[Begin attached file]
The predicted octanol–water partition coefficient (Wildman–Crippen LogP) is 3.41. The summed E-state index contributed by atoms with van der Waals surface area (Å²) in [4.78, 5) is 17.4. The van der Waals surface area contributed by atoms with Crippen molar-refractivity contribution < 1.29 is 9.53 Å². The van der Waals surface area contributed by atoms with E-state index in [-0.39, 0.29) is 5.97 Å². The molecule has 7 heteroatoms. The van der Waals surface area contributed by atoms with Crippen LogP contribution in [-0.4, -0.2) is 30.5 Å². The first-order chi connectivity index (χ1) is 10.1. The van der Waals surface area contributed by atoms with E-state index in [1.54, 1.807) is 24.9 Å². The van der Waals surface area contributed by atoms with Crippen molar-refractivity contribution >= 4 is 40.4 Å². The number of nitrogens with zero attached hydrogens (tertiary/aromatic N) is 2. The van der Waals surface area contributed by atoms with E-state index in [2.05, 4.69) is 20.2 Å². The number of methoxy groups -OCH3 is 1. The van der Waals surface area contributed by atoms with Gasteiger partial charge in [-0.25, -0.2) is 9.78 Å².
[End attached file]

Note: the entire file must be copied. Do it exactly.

The predicted octanol–water partition coefficient (Wildman–Crippen LogP) is 3.41. The summed E-state index contributed by atoms with van der Waals surface area (Å²) in [4.78, 5) is 17.4. The van der Waals surface area contributed by atoms with Crippen molar-refractivity contribution < 1.29 is 9.53 Å². The van der Waals surface area contributed by atoms with E-state index in [-0.39, 0.29) is 5.97 Å². The molecule has 7 heteroatoms. The van der Waals surface area contributed by atoms with Crippen LogP contribution in [-0.4, -0.2) is 30.5 Å². The first-order chi connectivity index (χ1) is 10.1. The van der Waals surface area contributed by atoms with E-state index in [1.54, 1.807) is 24.9 Å². The van der Waals surface area contributed by atoms with Crippen molar-refractivity contribution >= 4 is 40.4 Å². The number of nitrogens with zero attached hydrogens (tertiary/aromatic N) is 2. The van der Waals surface area contributed by atoms with E-state index in [2.05, 4.69) is 20.2 Å². The number of methoxy groups -OCH3 is 1. The van der Waals surface area contributed by atoms with Gasteiger partial charge in [-0.25, -0.2) is 9.78 Å².